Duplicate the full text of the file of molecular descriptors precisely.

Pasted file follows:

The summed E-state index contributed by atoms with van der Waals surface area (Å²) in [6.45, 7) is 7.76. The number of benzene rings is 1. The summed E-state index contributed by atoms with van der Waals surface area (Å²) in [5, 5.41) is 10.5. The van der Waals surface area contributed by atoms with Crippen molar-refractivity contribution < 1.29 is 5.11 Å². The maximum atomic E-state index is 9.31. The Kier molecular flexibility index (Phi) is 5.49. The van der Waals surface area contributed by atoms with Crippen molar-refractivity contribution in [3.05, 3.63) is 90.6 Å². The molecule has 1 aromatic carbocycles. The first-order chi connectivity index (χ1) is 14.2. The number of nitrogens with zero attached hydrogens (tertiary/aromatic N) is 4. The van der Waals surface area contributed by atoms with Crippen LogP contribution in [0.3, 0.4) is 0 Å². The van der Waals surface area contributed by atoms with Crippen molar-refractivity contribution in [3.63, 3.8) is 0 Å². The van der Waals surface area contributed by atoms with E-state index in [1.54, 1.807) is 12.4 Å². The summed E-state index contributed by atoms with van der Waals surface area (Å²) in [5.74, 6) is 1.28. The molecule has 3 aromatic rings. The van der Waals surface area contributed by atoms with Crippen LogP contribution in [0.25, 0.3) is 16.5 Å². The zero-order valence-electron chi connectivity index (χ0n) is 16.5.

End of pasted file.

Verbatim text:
The summed E-state index contributed by atoms with van der Waals surface area (Å²) in [6.45, 7) is 7.76. The number of benzene rings is 1. The summed E-state index contributed by atoms with van der Waals surface area (Å²) in [5, 5.41) is 10.5. The van der Waals surface area contributed by atoms with Crippen molar-refractivity contribution < 1.29 is 5.11 Å². The maximum atomic E-state index is 9.31. The Kier molecular flexibility index (Phi) is 5.49. The van der Waals surface area contributed by atoms with Crippen molar-refractivity contribution in [3.05, 3.63) is 90.6 Å². The molecule has 1 aromatic carbocycles. The first-order chi connectivity index (χ1) is 14.2. The number of nitrogens with zero attached hydrogens (tertiary/aromatic N) is 4. The van der Waals surface area contributed by atoms with Crippen LogP contribution in [0.3, 0.4) is 0 Å². The van der Waals surface area contributed by atoms with Crippen molar-refractivity contribution in [3.63, 3.8) is 0 Å². The van der Waals surface area contributed by atoms with E-state index in [1.54, 1.807) is 12.4 Å². The summed E-state index contributed by atoms with van der Waals surface area (Å²) in [5.74, 6) is 1.28. The molecule has 3 aromatic rings. The van der Waals surface area contributed by atoms with Crippen LogP contribution in [0.25, 0.3) is 16.5 Å². The zero-order valence-electron chi connectivity index (χ0n) is 16.5.